For Me, ‘Post-Dubstep’ Was Never A Fad

Words: Jack Garofalo

Rewind back to the early 2000s when rave culture and bass music dominated the British landscape with a breathe of fresh air. A new chapter of British culture had been ushered in and the soundtrack was fuelled by electronic innovation and the inflation of the so-called ‘bedroom producer’—grime, dubstep and UK funky ruled the roost in the underground kingdom of eclectic nightlife and pirate radio.

As a result, the music industry was in disarray, with Napster essentially cutting the middleman out of the consumer/musician equation entirely. It was equally as exciting as it was fearful, with big labels scrambling away to resurrect the situation and ultimately start making coin again. For the listener though, a world of originality and true quality music was just a few clicks away—which then transpired to the accessibility of becoming a producer themselves. The whole game was flipped like never before, especially with software programs such as Fruity Loops and Reason available for nothing through illegal downloads.

The unpredictability soon slowly reverted back to normality, in a business sense, yet creatively the producer held the keys and had now arguably overtaken musicians in nightlife culture. Characters such as Mike Skinner, Artful Dodger, Plastician, Digital Mystikz, Benga, Andy C, Zed Bias, MJ Cole and a whole host of other pioneers gave empowerment to the listener whilst achieving god-like status on stage. This revolution gave rise to an offshoot of electronic music that galvanised a whole culture of its own. Dubstep reigned supreme from 2003, coming to prominence through FWD>> (the club night first held at The Velvet Rooms in Soho, before solidifying its cultural status at legendary Shoreditch venue Plastic People) and the fabled Big Apple Records shop in Croydon, which shed a blinding light on the sound. Youth culture became obsessed with its distinct use of wobble bass, shuffled syncopation and its unique 140+ BPM which was championed by the legendary DJ John Peel and Mary Anne Hobbs.

Its close relationship with grime, in particular BBK, cemented its credibility and reputation as an experimental yet dedicated artform, however it wasn’t until one of its pioneers, Kode9, started his own record label, Hyperdub, that dubstep really grew beyond its boundaries. Hyperdub’s first signing was a little known South Londoner called William Bevan, a misfit inspired by the Metalheadz era of raw jungle/D&B. Bevan went by the menacing alias of Burial, creating mood-enhancing melodies using the software program Soundforge, designed to submerge raw vibrations together simultaneously. The result was pure minimalist yet painstakingly uplifting music, conjuring heartbreak and ecstasy synchronously, completely unheard of at the time to anyone who bothered to listen.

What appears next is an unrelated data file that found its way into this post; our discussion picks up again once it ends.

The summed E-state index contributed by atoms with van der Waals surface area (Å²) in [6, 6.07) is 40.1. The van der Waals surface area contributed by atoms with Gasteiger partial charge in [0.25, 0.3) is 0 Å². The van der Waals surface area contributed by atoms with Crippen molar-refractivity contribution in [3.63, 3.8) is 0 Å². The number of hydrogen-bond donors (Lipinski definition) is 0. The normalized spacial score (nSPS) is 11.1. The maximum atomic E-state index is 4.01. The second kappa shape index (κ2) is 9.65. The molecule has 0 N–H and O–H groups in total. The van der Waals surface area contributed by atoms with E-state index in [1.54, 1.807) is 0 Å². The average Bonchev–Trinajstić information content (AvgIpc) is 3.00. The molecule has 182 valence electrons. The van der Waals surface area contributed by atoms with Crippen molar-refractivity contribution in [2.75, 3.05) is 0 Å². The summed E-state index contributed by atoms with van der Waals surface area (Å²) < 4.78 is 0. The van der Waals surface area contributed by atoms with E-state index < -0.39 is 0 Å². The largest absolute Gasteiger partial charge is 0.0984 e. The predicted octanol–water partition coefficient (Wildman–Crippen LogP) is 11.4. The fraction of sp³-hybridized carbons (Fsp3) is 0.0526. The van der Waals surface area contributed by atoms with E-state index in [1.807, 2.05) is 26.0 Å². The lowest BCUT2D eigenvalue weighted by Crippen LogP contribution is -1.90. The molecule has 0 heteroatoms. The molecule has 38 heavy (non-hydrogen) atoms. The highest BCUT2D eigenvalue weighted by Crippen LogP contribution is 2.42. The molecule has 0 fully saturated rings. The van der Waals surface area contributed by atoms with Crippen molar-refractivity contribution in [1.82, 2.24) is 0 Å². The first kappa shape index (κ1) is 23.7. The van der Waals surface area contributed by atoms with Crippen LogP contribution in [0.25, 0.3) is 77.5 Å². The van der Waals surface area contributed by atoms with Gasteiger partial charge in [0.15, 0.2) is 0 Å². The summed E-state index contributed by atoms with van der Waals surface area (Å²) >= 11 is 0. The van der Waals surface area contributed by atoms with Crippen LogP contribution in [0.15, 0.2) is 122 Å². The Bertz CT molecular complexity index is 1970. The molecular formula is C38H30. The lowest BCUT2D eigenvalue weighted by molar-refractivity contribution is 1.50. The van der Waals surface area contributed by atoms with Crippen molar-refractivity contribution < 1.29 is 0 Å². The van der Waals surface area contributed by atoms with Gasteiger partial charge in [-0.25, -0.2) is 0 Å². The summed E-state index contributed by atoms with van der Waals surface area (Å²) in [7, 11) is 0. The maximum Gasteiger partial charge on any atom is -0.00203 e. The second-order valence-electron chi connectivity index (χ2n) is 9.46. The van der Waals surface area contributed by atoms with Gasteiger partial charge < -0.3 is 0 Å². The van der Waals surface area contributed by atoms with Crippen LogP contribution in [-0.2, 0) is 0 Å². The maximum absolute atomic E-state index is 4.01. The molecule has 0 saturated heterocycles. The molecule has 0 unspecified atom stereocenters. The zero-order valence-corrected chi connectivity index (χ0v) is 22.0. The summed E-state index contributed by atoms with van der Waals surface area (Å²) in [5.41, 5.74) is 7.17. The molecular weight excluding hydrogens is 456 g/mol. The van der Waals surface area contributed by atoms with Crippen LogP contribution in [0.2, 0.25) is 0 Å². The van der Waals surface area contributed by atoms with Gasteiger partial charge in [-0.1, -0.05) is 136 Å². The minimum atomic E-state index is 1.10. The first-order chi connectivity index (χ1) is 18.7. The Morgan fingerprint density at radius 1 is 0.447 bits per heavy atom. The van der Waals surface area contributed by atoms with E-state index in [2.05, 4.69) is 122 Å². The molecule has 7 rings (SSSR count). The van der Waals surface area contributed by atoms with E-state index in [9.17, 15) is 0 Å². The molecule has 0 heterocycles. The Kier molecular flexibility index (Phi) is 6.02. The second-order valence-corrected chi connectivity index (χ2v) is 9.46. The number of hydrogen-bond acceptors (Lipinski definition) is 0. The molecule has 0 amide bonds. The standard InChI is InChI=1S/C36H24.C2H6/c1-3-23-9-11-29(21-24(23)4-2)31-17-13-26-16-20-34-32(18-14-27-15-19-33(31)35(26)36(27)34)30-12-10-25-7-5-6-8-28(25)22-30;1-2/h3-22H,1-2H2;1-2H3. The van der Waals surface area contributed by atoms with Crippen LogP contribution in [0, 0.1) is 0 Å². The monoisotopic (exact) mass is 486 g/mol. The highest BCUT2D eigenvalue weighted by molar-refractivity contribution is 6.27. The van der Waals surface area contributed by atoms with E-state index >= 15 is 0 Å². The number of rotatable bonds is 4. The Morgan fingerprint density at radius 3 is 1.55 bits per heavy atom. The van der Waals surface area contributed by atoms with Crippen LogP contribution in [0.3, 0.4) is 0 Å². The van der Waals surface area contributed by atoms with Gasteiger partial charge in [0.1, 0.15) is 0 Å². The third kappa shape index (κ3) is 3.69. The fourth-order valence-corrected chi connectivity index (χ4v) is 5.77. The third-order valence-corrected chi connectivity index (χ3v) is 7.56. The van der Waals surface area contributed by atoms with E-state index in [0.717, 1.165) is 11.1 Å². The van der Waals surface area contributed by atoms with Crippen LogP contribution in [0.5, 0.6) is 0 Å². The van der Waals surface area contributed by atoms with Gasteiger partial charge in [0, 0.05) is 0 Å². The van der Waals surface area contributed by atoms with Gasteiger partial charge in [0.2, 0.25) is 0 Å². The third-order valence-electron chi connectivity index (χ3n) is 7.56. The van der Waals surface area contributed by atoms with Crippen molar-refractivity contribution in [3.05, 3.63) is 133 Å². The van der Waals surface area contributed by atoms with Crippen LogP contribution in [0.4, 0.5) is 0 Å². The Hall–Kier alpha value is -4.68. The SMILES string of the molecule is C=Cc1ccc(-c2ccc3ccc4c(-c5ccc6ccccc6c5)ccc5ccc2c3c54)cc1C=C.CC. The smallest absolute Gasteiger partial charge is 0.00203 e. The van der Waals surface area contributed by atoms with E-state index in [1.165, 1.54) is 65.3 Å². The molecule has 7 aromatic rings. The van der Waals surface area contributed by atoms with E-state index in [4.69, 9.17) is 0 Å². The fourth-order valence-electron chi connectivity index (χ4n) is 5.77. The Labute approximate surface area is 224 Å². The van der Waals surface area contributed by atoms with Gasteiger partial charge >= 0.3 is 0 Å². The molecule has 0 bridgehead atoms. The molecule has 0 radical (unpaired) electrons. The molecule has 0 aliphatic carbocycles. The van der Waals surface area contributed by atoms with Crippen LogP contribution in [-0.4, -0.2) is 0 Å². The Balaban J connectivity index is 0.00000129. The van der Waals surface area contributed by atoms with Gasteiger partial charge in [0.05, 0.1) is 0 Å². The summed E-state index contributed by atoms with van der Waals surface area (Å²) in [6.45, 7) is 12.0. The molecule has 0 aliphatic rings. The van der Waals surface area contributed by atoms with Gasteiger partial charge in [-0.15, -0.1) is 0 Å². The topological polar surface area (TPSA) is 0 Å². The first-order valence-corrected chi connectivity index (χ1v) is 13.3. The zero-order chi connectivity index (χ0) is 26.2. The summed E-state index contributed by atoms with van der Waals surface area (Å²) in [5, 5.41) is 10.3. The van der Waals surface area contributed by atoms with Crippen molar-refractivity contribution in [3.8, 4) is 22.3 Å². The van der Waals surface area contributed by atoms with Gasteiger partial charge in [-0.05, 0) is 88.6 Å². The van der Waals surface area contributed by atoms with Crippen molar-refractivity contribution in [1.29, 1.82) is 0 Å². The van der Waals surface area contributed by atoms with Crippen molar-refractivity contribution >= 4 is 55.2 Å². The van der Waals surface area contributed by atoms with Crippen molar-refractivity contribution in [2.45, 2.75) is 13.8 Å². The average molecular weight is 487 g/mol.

Burial’s self-titled debut was released in 2006 and achieved widespread critical acclaim for its invention of taking rave culture to a more subdued, imaginative perspective. It spread like wildfire and portrayed London in all of its glory and dystopia. Dubstep’s shift in emphasis from upbeat, heavy vibes to sombre and pensive proficiency coined the term ‘Post-Dubstep’, used to refer to the digression to 130BPM tempo and its association with ambient and early R&B. Despite the meteoric jump in attention, Burial decided to remain anonymous, perhaps to add weight to his artistry or perhaps because fame just wasn’t his thing. His low-key mindset was as taunting as it was respectable.

Burial’s second album released a year later, Untrue, continued in the same vein of mind-altering, progressive production and catapulted him to a somewhat household name, particularly with his Mercury Music Prize nomination. Despite missing out on the Mercury (which many people believe was because of his non-attendance), the album was and still is hailed as a defining magnum opus of the dubstep genre, with its unique skipped drum patterns and distinctly melancholic sentiment. The identity of the rogue producer was discovered anti-climatically in 2008, after speculation that he was an alter ego of Aphex Twin or Norman Cook proved to be a hoax.

Artists who followed in the same footsteps rhythmically as Burial were the dulcet-toned Jamie Woon, the eclectic Four Tet (who coincidentally attended the same school as Burial, Elliot School in Putney), Mount Kimbie, Fantastic Mr. Fox, Jamie xx and the majestic James Blake, all of whom came to be associated with post-dubstep and its contemplative nature. It heralded a new era of dance music and took away its rigid relationship of going out clubbing to enjoy it in its purest form.

Arguably, dubstep lost interest as fast as it gained it, with only the die-hards fixating on its existence. An offshoot of dubstep, championed by Skrillex, made huge movements overseas, however its raw roots were butchered into something vastly different, relying on a heavily diluted party/EDM sound rather than jungle and bass roots. It was forced into the category of heritage nostalgia and gradual exile from youth culture; the core of its original audience slowly transitioned to house music and grime, pushing the genre to the history books.

As with all subcultures, they age, evolve or are replaced, but the post-dubstep scene—in hindsight—has matured more gracefully than ever expected, as proved by Burial and Kode9’s recent 74-minute mix for Fabriclive. Still today, the subgenre sounds otherworldly and will hopefully stand the test of time for generations to come.

Posted on January 09, 2019